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Twitter Says Placing a Cash ‘Bounty’ on Canadian Doctors Does Not Violate Its Policies

The Canadian Medical Association is calling on social media companies to stop the ‘disturbing trend’ of harassment targeting health care workers

Twitter Canada is facing heavy criticism after ruling tweets that offer cash rewards to people who follow and video record medical doctors are not in violation of the social media platform’s “safety policies” — and all at a time when harassment targeting health care workers is on the rise.

Earlier this week, the owner of a far-right website that opposes COVID-19 restrictions used Twitter’s platform to target two separate medical doctors in Ontario, offering a “$5,000 bounty to anyone who sends video” of the doctors “breaking covid rules.”

The website owner insists the $5,000 bounty is “legitimate journalism in the public interest,” but doctors see it differently, calling the tweets “despicable, targeted and violent.”

The Canadian Medical Association, which represents 70,000 Canadian doctors, responded to the “bounty” by stating that “bullying, intimidation, and threats of violence against health care workers will not stand in our society.”

Despite condemnations from doctors and major medical professional associations, Twitter users who reported the “bounty” tweets through Twitter’s internal system for reporting abusive behaviour later received notifications indicating that the company had reviewed all “available information” and determined the tweets had not “broken our safety policies.”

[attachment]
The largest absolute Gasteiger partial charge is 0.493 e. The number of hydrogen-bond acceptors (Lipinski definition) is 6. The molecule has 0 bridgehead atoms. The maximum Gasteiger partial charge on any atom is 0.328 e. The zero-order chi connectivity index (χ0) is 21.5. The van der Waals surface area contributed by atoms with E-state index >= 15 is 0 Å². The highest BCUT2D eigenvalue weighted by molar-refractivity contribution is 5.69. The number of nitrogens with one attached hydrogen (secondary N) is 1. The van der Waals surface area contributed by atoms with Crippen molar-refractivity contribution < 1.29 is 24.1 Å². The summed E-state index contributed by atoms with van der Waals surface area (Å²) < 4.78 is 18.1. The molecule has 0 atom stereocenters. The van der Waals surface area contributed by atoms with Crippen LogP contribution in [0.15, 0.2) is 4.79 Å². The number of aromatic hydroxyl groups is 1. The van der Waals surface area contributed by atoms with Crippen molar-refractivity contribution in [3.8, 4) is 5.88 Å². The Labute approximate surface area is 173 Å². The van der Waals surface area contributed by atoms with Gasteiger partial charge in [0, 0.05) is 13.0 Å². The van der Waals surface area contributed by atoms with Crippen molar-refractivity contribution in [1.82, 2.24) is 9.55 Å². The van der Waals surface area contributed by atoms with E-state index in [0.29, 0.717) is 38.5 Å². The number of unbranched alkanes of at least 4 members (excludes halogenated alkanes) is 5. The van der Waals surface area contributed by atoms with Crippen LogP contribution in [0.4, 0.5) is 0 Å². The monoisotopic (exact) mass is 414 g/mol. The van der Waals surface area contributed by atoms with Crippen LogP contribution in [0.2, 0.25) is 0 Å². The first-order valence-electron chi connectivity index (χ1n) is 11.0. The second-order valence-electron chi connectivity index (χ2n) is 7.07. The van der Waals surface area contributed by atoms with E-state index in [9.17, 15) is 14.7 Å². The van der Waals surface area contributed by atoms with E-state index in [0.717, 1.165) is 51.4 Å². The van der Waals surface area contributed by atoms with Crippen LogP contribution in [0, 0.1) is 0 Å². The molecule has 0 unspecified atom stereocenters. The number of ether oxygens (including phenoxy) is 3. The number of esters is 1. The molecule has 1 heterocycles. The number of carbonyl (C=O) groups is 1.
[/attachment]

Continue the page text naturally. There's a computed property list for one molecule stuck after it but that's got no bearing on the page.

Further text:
Twitter’s response to the “bounty” tweet

Dr. Nathan Stall, who along with Dr. Naheed Dosani was one of the named targets of the “bounty,” said the tweets “undermine our sense of personal security.”

“This bounty encourages the surveillance of me and my family, including at my personal residence,” Dr. Stall told PressProgress. “Targeting people in this way by encouraging people to track or surveil health care workers is a tactic to try and silence prominent and outspoken advocates.”

Dr. Stall, who is a geriatrician at Toronto’s Mount Sinai Hospital and will stand as a candidate for the Ontario Liberals in the next provincial election, said the “bounty” tweets are “specifically problematic during a pandemic, when health care workers are already experiencing high rates of burnout, abuse and sadly workplace violence, with many leaving the field.”

“Targeting and intimidation of health care workers, scientists, public health officials, advocates and elected officials is reprehensible and should be denounced by all Ontarians and Canadians.”

Michele Austin, a former Harper-era Conservative staffer who now serves as head of public policy for Twitter Canada, did not respond to multiple requests for comment from PressProgress seeking clarification on its policy.

Asked if this ruling sets a dangerous precedent going forward, a Twitter Canada spokesperson would only point to a link to its publicly posted policy on abusive behaviour.

“Here’s a link to our rules if you’d like to reference in your piece,” the Twitter Canada spokesperson told PressProgress. Twitter Canada refused to answer questions clarifying how a “bounty” on medical doctors conforms with the platform’s existing rules on targeted harassment.